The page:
Sanctum

Book review by
Mary Eisenhart, Common Sense Media
Sanctum Book Poster Image
Creepy, violent Asylum sequel has some gore.

Parents say

age 16+
Based on 1 review

Kids say

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A lot or a little?

The parents' guide to what's in this book.

Educational Value

The weird, historic photos and some of the plot allusions (such as the CIA's mid-20th-century experiments with LSD) may inspire readers to explore dark chapters of the past.

Positive Messages

Be a loyal friend ... because you can't really trust anyone, and evil forces seem to never really go away. 

Positive Role Models & Representations

The teen protagonists have a noble objective in trying to stop the evil forces that first appeared in AsylumThey share a strong bond and try to keep each other safe while waltzing into one deadly peril after another. However, they routinely lie to their parents about where they are and what they're doing.

Violence

Murders, torture, ice-pick lobotomies, and mind control are essential to the plot and presented with amped-up creepiness. The illustrations and weird archival photos add to the scary vibe.

Sex

Daniel and Abby are boyfriend/girlfriend, but they have little time for romance. Their friend Jordan, who's gay, is attracted to a college student; huddled in the bushes, he refers to the plants as getting to second base.

Language

Typical teen profanity and crude language, including "s--t," "crap," "pissed,"  "damn," "hell," "hard-on."

Consumerism

Frequent mentions of commercial products, mostly to set scenes or define characters: J. Crew, Galaxy Quest, Goldschäger (a Swiss liquor), M. Night Shyamalan, Google. 

Drinking, Drugs & Smoking

During a college tour, a student guide gives alcoholic drinks to teens, and they encounter many drunken students, and at least one who appears to have smoked pot. Mention of the CIA's work with LSD. A character is taking unspecified "meds."

What parents need to know

Parents need to know that Sanctum, the second installment in Madeline Roux's Asylum saga, continues the creepy adventures of teens Dan, Abby, and Jordan. They lie to their parents and must deal with sinister professors, red-robed figures, drunken frat parties, and several gory murders, some seen in hallucinations and dreams, as well as lobotomies, past and present. Lots of creepiness, with old, strange photos involving carnivals and circus freaks.

User Reviews

  • Parents say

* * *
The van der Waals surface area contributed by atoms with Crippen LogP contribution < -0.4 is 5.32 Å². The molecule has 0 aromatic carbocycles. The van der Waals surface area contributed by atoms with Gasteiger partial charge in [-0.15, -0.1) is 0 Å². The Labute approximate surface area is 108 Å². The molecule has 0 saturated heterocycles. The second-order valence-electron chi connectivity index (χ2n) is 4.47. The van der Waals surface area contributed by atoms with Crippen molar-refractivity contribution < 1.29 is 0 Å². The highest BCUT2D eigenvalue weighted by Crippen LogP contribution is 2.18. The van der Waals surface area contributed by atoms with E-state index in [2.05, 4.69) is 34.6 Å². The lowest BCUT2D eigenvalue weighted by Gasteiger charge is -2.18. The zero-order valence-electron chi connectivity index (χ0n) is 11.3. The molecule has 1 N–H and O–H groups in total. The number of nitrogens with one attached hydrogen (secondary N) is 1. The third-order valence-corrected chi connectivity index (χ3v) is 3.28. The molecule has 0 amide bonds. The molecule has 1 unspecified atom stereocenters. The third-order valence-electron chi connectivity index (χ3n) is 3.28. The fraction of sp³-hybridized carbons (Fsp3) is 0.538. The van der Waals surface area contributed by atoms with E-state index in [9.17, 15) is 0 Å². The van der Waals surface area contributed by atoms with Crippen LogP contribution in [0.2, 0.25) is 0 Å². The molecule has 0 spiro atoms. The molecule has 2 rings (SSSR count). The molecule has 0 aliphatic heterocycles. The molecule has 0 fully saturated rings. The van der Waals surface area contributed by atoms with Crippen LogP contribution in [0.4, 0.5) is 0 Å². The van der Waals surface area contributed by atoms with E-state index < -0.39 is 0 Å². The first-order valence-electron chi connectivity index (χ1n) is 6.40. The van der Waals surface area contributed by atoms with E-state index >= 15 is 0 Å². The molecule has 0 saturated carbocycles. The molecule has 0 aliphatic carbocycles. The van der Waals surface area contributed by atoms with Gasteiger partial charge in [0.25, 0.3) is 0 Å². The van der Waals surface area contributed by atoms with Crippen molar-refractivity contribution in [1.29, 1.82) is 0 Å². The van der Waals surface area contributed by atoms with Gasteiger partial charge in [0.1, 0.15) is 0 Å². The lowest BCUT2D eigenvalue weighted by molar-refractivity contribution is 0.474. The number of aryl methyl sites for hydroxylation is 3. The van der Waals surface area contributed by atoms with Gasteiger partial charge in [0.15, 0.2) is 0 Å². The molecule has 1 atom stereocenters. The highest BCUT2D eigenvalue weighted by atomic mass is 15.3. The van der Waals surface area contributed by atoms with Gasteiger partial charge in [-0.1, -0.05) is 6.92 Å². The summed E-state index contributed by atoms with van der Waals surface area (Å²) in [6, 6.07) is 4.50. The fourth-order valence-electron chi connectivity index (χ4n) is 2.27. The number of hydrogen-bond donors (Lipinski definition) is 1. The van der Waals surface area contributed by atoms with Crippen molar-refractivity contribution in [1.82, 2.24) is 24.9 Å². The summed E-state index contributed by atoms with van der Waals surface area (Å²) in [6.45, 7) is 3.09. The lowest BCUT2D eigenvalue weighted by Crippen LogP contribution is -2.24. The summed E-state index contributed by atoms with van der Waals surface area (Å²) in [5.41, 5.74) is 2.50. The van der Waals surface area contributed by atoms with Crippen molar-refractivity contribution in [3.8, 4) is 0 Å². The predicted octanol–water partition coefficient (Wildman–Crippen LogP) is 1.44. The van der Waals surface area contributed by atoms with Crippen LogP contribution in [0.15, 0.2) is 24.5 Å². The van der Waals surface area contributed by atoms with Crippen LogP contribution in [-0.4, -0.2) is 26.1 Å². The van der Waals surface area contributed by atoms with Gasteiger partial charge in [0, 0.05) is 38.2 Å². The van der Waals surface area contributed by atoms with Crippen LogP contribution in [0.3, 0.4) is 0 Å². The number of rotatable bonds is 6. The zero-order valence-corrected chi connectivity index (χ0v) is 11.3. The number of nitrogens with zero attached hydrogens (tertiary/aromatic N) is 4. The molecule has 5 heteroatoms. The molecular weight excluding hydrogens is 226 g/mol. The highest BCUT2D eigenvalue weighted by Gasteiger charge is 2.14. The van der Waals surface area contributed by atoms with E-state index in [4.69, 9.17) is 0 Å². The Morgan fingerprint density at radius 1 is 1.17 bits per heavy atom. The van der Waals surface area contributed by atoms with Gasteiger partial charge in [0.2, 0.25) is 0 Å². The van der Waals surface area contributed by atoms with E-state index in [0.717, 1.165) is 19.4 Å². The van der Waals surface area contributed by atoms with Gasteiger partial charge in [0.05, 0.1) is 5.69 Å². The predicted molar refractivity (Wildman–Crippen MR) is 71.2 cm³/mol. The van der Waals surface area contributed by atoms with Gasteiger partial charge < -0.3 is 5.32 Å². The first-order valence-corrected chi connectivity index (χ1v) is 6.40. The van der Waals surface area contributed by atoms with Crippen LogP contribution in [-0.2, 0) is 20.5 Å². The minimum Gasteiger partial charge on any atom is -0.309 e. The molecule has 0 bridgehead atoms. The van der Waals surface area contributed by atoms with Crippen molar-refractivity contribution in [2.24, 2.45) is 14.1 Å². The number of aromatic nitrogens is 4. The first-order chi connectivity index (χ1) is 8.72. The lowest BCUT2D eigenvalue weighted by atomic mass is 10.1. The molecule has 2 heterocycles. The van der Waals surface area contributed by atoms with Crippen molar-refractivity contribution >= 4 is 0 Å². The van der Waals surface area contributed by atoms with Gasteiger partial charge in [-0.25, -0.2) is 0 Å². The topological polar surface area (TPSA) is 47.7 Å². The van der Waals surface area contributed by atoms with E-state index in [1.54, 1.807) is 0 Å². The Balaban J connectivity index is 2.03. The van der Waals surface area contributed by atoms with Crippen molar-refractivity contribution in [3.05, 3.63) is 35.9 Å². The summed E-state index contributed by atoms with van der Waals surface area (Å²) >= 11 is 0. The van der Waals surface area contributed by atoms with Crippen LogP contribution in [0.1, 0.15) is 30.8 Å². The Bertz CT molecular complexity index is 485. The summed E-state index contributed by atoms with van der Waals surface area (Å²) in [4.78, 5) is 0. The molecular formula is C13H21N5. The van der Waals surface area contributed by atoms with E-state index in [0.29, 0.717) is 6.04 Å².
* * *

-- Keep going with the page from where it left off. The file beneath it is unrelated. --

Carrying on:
• Kids say
Adult Written byvictorianmermaid August 6, 2015

Very creepy but great read

I am very interested in creepy things like asylums and circus' so this was perfect. It is quite scary. Younger readers proceed with caution. Nightmare indu... Continue reading

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What's the story?

Teens Dan, Abby, and Jordan may have emerged alive from the events in Asylum, but they're not exactly back to normal. Dan's haunted by nightmares, most involving his late relative and namesake, the warden of a creepy insane asylum. His friends also are dealing with weirdness. Determined to get their lives back, they return to the college campus that houses the former asylum. In short order they're dealing with drunken frat boys, sinister robed figures, endless stashes of old photos and documents, a scary professor, plus several murders and lobotomies. Will our heroes survive? And what does all this have to do with the long-dead-but-still-terrifying warden?

Is it any good?

Genre fans will have a good time with zombie novelist Madeleine Roux's fast-paced, spooky narrative. The author turned to teen horror with Asylum, and, as in Book 1, SANCTUM brings many of the genre's staples, starting with likable but boneheaded high schoolers who, against all reason, open that door, go into the woods, and break into that house, driven by motives that require a whopping suspension of disbelief. The novel comes complete with secret societies, mad scientists, the CIA, mind control, and a kitchen sink full of other perils -- all made more vivid and nightmare-inducing with dozens of found historic photos of old carnivals and circus freaks.

Talk to your kids about ...

  • Families can talk about the current popularity of books telling a story through strange-looking found photos. Have you read any others? What's the appeal? How does the Asylum series compare with others?

  • Why is mind control such a popular -- and usually sinister -- theme in storytelling? Are there any circumstances under which it would be OK?

  • Pick one of the photos in the book and make up a story about it that has nothing to do with the story here.

Book details

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